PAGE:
History And Context
Between 1911 and 1924 Bellows painted eleven portraits of his wife, Emma Story Bellows (1884–1959). The Phillips canvas is one of the last versions. Bellows created Emma at the Window, as well as other portraits of his friends and family, during his 1920 summer in Woodstock, New York, where he had rented a house and where he became involved in an artistic community that included Henri, Kroll, and Speicher. Attracted by the exceptional light, Bellows devoted the summers to painting in Woodstock, while he reserved his winters in New York for lithography and drawing.
His mature portraits, such as Emma at a Window, reflect Bellows's admiration for the Old Masters and for Thomas Eakins, as well as his respect for contemporary color theories. By this time he had abandoned the Henri-influenced impasto-laden surfaces, the frenetic brushwork, and the dark, dim backgrounds of his early portraits. Bellows painted Emma at the Window with thin, sleek brushstrokes and used the near-complementary colors red-purple and green (pervasive in the embroidered chair and round table) for balance. A devoted and respectful husband, he placed his wife in a formal, elegant setting and gave her straight posture and a patrician expression, thus heightening her projection of dignity and strength of character.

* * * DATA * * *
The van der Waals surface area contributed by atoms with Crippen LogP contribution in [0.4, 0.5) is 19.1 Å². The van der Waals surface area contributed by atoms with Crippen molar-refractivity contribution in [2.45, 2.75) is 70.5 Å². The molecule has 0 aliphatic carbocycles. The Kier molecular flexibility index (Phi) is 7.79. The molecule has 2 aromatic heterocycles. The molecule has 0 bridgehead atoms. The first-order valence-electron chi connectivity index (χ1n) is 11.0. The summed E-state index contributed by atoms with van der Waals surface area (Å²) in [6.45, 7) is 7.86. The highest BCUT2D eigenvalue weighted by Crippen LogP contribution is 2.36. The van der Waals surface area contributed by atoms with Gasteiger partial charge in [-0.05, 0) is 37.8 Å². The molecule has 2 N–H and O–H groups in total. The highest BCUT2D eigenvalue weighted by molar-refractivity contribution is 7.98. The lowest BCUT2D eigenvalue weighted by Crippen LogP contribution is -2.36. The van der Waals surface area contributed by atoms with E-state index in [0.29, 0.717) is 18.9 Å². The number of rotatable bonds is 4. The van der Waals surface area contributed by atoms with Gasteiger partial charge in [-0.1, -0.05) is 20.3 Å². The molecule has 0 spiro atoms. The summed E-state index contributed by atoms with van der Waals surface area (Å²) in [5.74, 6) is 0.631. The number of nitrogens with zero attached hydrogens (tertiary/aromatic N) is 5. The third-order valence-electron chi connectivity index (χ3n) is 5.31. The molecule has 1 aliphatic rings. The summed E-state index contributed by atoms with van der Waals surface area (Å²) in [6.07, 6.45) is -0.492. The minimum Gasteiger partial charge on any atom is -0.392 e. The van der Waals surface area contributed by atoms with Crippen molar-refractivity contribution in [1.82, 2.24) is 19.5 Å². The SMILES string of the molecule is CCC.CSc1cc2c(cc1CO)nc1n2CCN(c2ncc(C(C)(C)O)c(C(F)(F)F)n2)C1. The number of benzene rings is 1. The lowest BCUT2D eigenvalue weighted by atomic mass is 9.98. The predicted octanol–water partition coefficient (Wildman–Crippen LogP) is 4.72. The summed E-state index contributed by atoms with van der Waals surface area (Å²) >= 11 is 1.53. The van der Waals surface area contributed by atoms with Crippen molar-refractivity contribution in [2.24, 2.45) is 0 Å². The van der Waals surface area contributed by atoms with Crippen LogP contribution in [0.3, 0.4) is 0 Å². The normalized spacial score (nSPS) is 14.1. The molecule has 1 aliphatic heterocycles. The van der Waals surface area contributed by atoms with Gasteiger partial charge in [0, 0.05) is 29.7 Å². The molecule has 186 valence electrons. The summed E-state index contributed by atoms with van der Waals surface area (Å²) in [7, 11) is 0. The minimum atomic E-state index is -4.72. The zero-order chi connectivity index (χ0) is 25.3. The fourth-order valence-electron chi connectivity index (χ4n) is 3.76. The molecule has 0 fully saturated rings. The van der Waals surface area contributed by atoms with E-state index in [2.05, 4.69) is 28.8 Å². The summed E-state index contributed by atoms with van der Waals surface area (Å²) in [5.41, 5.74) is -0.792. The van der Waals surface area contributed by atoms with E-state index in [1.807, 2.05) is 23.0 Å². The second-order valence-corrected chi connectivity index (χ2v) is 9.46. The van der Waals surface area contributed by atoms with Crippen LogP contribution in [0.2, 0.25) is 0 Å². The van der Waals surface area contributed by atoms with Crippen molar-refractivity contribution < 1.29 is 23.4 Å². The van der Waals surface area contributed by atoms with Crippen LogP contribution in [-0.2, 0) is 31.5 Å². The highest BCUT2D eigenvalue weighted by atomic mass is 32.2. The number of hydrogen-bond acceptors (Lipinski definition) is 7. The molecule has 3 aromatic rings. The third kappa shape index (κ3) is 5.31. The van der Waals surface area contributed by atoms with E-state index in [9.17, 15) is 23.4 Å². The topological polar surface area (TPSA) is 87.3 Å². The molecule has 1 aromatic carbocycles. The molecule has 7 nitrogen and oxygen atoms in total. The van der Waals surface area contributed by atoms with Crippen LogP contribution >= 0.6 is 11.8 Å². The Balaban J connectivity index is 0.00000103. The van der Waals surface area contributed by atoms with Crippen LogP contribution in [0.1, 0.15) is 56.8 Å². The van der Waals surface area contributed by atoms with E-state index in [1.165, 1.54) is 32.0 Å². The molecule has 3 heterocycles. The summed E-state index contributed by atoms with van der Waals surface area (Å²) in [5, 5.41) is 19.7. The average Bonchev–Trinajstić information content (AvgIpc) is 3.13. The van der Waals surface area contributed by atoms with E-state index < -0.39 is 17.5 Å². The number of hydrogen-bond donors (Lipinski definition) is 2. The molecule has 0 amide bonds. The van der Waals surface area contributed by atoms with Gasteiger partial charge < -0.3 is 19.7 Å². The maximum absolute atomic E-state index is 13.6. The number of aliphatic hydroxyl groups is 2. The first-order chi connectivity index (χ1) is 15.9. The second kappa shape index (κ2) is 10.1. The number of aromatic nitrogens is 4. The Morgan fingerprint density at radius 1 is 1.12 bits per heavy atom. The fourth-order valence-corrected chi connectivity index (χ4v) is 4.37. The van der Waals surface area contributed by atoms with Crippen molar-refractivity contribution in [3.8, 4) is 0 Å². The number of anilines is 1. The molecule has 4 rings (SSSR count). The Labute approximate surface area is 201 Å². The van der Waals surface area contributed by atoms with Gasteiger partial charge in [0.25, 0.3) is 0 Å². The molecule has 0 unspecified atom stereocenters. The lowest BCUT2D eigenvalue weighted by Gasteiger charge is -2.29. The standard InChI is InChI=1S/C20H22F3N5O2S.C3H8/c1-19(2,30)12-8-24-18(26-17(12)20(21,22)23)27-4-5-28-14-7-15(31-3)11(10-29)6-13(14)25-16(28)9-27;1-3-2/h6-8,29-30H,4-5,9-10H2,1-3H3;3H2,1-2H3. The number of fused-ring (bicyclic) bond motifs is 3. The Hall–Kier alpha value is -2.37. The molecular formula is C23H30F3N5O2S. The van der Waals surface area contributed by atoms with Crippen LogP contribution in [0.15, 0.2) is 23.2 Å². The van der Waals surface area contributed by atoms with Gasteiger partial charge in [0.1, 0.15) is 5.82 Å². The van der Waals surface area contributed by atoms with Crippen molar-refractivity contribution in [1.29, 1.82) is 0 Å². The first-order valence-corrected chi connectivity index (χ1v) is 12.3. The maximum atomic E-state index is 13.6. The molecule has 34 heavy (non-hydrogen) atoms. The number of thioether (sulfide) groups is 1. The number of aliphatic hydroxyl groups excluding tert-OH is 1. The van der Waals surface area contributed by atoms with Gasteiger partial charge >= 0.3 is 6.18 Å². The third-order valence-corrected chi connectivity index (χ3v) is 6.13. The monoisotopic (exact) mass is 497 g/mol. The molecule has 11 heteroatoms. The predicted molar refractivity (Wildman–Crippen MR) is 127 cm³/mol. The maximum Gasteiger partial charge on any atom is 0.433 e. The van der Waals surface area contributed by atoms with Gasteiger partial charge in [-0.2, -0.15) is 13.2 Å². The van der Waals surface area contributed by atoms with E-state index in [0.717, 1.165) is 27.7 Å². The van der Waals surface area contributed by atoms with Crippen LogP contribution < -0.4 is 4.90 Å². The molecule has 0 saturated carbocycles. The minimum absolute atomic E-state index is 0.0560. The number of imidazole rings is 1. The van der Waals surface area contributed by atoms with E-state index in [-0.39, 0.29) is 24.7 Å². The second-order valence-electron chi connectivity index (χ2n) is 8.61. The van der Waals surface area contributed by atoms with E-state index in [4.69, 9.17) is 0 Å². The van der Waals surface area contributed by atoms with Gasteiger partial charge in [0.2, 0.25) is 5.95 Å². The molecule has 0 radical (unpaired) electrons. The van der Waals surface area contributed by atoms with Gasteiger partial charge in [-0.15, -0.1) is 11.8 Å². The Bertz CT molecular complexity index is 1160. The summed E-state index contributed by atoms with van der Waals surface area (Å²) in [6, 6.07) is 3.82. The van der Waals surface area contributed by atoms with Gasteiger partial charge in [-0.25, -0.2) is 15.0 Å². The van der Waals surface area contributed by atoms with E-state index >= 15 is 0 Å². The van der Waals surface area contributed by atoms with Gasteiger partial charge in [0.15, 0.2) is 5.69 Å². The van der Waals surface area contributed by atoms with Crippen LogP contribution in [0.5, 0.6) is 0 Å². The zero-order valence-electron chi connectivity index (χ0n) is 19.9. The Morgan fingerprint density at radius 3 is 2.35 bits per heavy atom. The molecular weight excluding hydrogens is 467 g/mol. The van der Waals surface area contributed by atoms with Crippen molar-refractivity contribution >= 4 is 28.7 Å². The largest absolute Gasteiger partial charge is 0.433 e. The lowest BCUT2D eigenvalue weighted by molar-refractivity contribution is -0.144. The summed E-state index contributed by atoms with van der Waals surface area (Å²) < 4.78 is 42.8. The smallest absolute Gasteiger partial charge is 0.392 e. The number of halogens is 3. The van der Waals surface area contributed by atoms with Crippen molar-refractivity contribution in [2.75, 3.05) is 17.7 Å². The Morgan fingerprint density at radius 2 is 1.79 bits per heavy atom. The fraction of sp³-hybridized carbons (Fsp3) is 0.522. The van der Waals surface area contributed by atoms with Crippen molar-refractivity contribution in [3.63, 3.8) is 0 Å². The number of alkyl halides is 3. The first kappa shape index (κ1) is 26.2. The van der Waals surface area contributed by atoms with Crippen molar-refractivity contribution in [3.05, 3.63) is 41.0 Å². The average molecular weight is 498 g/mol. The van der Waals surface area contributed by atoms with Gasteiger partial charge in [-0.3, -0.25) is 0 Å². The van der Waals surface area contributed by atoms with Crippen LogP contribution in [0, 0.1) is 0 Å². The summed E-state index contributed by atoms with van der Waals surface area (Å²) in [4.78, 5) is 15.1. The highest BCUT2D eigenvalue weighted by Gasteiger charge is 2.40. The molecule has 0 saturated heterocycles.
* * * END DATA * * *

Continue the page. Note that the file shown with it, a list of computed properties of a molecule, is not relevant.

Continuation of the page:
At this time, Bellows was interested in cubism’s influence on American art and attended lectures on Hambridge’s theory of Dynamic Symmetry, which centered on reducing all things to ideal geometric forms. As he painted, Bellows kept these theories in mind. He composed Emma at the Window with horizontals, verticals, and diagonals—as seen in the window as well as the seated figure, particularly her arms, crossed at right angles. Only Emma's gaze breaks out of the geometrical format. In its austere simplicity the figure reflects the artist’s emphasis on geometric purity, giving gravity and dignity to his portrayal of his wife.